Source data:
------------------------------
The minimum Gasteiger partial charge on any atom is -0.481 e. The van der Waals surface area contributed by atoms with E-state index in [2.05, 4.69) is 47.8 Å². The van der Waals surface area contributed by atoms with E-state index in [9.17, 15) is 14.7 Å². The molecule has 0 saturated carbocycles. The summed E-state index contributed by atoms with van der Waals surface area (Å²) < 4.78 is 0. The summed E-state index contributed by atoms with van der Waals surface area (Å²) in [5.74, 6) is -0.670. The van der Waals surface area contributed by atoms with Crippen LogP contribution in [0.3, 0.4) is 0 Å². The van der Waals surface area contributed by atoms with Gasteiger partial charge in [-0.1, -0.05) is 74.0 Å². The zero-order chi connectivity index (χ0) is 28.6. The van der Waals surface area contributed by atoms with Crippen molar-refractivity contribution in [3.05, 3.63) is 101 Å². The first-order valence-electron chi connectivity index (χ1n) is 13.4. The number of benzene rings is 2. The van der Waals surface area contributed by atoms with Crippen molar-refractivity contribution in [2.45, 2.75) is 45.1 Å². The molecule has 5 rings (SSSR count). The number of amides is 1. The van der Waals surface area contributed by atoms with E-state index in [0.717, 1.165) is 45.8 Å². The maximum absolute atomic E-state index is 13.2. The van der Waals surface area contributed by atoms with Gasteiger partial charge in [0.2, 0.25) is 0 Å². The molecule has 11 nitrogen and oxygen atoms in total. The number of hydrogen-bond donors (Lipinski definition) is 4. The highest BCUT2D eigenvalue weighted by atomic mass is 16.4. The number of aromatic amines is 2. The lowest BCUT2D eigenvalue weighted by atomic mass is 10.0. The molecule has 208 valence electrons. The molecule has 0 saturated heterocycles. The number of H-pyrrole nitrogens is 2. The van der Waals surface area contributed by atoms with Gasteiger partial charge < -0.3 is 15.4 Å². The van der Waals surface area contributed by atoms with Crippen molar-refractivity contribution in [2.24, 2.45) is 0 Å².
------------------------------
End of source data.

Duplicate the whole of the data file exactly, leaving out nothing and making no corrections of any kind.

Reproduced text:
The minimum Gasteiger partial charge on any atom is -0.481 e. The van der Waals surface area contributed by atoms with E-state index in [2.05, 4.69) is 47.8 Å². The van der Waals surface area contributed by atoms with E-state index in [9.17, 15) is 14.7 Å². The molecule has 0 saturated carbocycles. The summed E-state index contributed by atoms with van der Waals surface area (Å²) < 4.78 is 0. The summed E-state index contributed by atoms with van der Waals surface area (Å²) in [5.74, 6) is -0.670. The van der Waals surface area contributed by atoms with Crippen LogP contribution in [0.3, 0.4) is 0 Å². The van der Waals surface area contributed by atoms with Gasteiger partial charge in [-0.1, -0.05) is 74.0 Å². The zero-order chi connectivity index (χ0) is 28.6. The van der Waals surface area contributed by atoms with Crippen molar-refractivity contribution in [3.05, 3.63) is 101 Å². The first-order valence-electron chi connectivity index (χ1n) is 13.4. The number of benzene rings is 2. The van der Waals surface area contributed by atoms with Crippen molar-refractivity contribution in [2.45, 2.75) is 45.1 Å². The molecule has 5 rings (SSSR count). The number of amides is 1. The van der Waals surface area contributed by atoms with E-state index in [0.717, 1.165) is 45.8 Å². The maximum absolute atomic E-state index is 13.2. The van der Waals surface area contributed by atoms with Gasteiger partial charge in [0.2, 0.25) is 0 Å². The molecule has 11 nitrogen and oxygen atoms in total. The number of hydrogen-bond donors (Lipinski definition) is 4. The highest BCUT2D eigenvalue weighted by atomic mass is 16.4. The number of aromatic amines is 2. The lowest BCUT2D eigenvalue weighted by atomic mass is 10.0. The molecule has 208 valence electrons. The molecule has 0 saturated heterocycles. The number of H-pyrrole nitrogens is 2. The van der Waals surface area contributed by atoms with Gasteiger partial charge < -0.3 is 15.4 Å². The van der Waals surface area contributed by atoms with Crippen molar-refractivity contribution in [2.24, 2.45) is 0 Å².